Where & How To Get The Right Reviews For Your Business

Customer reviews can help sell your product or service more effectively than any sales copy.

Reading first-hand thoughts and opinions from other people is a crucial part of a customer’s journey.

It can make the difference between converting a customer or losing them to a competitor.

To that end, acquiring reviews needs to be treated as a priority – not an afterthought.

How often do you buy big-ticket items, or professional services, without reading reviews first?

If the answer is “never” or “rarely,” you’re among the majority of today’s consumers who follow the same path to purchase.

Online reviews are so important to the success of your business that they should be a core component of your marketing strategy, right up there with PR and advertising.

But where should you get started if you want to take control and make the most of the consumer’s voice?

Let’s talk about the top review platforms and the best way to leverage them.

1. Google Business Profile

Google Business Profile, previously known as Google My Business (GMB), is the starting point for any online review marketing strategy.

Reviews submitted to your Google Business Profile determine your star rating that customers see in Google Search & Maps results.

The total number of customer reviews, and overall star rating, is a key factor in ranking your Google Business Profile in the local pack within search results.

You’re wrong if you think this doesn’t affect you because your business is online instead of local.

Greater visibility in the local pack can lead to an increase in website traffic.

In one study that involved 30,000 sites, investing in reviews increased organic traffic from 5,500 to 8,000 in nine months.

But knowing that your Google profile needs reviews and actually earning them are two different things.

It should go without saying that an excellent product and superb customer service are a must here.

An emphasis on customer service should be part of your company culture. Customers are more likely to leave a review after a bad experience than a good one.

In addition to thoroughly vetting your customer service and developing the best product you can, there are additional steps you can take to get the most out of your Google Business Profile.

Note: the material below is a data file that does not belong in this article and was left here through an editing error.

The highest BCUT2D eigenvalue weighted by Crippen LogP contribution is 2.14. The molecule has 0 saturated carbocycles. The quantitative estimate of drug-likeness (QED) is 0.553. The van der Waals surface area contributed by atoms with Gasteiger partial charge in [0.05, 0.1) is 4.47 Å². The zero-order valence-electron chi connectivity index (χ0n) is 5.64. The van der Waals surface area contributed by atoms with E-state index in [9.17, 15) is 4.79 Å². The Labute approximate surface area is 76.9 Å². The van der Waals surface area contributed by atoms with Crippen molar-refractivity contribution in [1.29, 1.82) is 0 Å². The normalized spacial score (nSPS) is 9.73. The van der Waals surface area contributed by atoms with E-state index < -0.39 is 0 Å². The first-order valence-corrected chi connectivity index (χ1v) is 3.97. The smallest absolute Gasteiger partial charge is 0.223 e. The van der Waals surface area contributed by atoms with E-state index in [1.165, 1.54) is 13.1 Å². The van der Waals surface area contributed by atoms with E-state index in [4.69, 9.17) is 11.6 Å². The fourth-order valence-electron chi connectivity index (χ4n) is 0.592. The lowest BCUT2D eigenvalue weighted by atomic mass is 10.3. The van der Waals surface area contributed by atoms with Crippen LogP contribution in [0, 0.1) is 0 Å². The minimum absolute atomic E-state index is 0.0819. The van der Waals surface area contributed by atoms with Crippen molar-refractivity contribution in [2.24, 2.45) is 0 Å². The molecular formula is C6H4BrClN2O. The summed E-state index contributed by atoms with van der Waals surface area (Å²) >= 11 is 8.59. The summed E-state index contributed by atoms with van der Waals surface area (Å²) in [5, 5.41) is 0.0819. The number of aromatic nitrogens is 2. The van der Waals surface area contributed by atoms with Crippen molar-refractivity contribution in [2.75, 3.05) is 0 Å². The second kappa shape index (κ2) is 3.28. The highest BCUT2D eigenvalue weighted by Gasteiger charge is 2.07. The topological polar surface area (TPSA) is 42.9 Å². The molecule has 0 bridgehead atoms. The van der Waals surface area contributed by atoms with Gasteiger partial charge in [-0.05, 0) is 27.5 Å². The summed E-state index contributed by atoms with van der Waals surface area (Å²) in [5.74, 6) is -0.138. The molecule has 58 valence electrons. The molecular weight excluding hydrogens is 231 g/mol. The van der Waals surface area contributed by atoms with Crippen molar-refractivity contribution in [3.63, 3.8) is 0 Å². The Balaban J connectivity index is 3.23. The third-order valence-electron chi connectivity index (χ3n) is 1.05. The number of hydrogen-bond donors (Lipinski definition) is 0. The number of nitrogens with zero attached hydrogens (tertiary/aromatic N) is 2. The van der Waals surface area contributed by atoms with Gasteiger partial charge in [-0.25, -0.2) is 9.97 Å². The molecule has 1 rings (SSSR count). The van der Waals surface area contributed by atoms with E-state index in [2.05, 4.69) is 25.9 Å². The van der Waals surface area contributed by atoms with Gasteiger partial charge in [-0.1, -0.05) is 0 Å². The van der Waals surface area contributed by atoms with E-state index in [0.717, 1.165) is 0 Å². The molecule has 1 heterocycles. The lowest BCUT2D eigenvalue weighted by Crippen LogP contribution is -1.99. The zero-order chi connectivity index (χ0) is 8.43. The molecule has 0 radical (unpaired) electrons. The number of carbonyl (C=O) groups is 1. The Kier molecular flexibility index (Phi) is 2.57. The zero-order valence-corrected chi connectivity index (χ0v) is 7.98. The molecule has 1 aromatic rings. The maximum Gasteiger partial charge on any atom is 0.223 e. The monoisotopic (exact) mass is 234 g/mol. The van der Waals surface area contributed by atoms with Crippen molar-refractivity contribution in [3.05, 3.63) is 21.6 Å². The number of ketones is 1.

Screenshot from google.com/business, December 2021

Let’s start with the obvious: You should set up a Google Business Profile, rather than let it sit unclaimed:

  • Go to https://www.google.com/business/.
  • Select or create the Google account you want to be associated with your business.
  • Enter your name and address to search for your business.
  • Click on the appropriate location.
  • Click “Mail me my Code.” Google needs to verify your ownership of the physical location of your business. This is the simplest way to do it.
  • Add high-quality photos to your profile, emphasizing what aspects of your business and your products can be communicated most effectively through visual media.
  • Update all fields and descriptions and deck out your profile with the same care you would apply to your own website.

Now you will need to encourage your customers to leave you a review, and the most effective way to do that is to provide them with a direct link to where they can review your business.

Here’s how:

  • On your computer, sign in to Business Profile Manager.
    • If you have multiple profiles, open the profile you want to manage.
  • In the left menu, click Home.
  • In the “Get more reviews” card, you can copy your short URL to share with customers.

Screenshot from support.google.com/business, December 2021

This is the link you will need to share with customers at common interaction points to encourage them to leave a review, especially during interactions where you have reason to believe you have a satisfied customer on your hands.

A Few More Tips For Getting Google Reviews

  • Integrate your Google Business Profile review link into your email marketing campaigns. Use your email signature to ask your customers to leave reviews.